And that's it for now sports fans. Speaking of, I guess I'll go ask someone how the Hawks did.
I ended a very fun weekend by going to the Kitsap County wild mushroom show with my buddies Kimberly and Kathy. While most everyone in the county was busy watching the Seahawks - did they win? I don't even know! - I was learning about my favorite fungus and hanging out with good friends. I was surprised to see many mushrooms on display that I've passed when out in the woods, sure they were poisonous. Who knew? Not little Sheila. But then, that's why we have experts, to help us learn more about all that free food we can forage. Next week, if all goes according to plan, I'll be out in the wilds on a foray with a mushroom expert who will teach me more about this interesting edible that offers many health benefits. Woohoo!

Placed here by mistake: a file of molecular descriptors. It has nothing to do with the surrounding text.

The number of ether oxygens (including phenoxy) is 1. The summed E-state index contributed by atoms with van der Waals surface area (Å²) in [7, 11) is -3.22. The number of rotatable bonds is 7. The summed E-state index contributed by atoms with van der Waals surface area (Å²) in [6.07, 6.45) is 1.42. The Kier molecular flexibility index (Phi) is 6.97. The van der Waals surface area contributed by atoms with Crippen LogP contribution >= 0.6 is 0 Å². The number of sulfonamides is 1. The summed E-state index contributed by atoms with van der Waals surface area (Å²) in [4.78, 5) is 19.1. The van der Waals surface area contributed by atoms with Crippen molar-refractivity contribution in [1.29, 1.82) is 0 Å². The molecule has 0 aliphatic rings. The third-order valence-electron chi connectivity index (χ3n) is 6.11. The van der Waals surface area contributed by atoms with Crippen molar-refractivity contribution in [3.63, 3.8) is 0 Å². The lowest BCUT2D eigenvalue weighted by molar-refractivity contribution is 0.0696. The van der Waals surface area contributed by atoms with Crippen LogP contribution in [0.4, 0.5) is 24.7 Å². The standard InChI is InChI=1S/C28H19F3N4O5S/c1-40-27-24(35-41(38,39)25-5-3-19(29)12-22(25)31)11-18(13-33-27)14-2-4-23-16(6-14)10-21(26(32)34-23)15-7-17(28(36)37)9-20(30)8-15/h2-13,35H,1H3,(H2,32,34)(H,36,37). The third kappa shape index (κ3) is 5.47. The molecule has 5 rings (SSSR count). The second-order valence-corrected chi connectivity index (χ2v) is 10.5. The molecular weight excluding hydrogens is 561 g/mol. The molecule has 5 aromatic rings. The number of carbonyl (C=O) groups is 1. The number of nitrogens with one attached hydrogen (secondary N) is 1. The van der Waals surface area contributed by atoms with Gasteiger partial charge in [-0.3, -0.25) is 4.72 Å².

And that's it for now sports fans. Speaking of, I guess I'll go ask someone how the Hawks did.
Last night I heard Dr. Caroline Leaf talk about how our thoughts affect every aspect of our lives. According to Dr. Caroline our mind and our brain are not the same thing. The brain is the hardware that does what the mind tells it. She had all kinds of slides and scientific proof for all this, much of which was beyond me. What was easily within my grasp, however, was the fact that our thoughts affect our actions. Every action begins as a thought.
Yes, I knew that... in my head, in that piece of hardware inside my cranium. But knowing that and implementing the knowledge are two different things.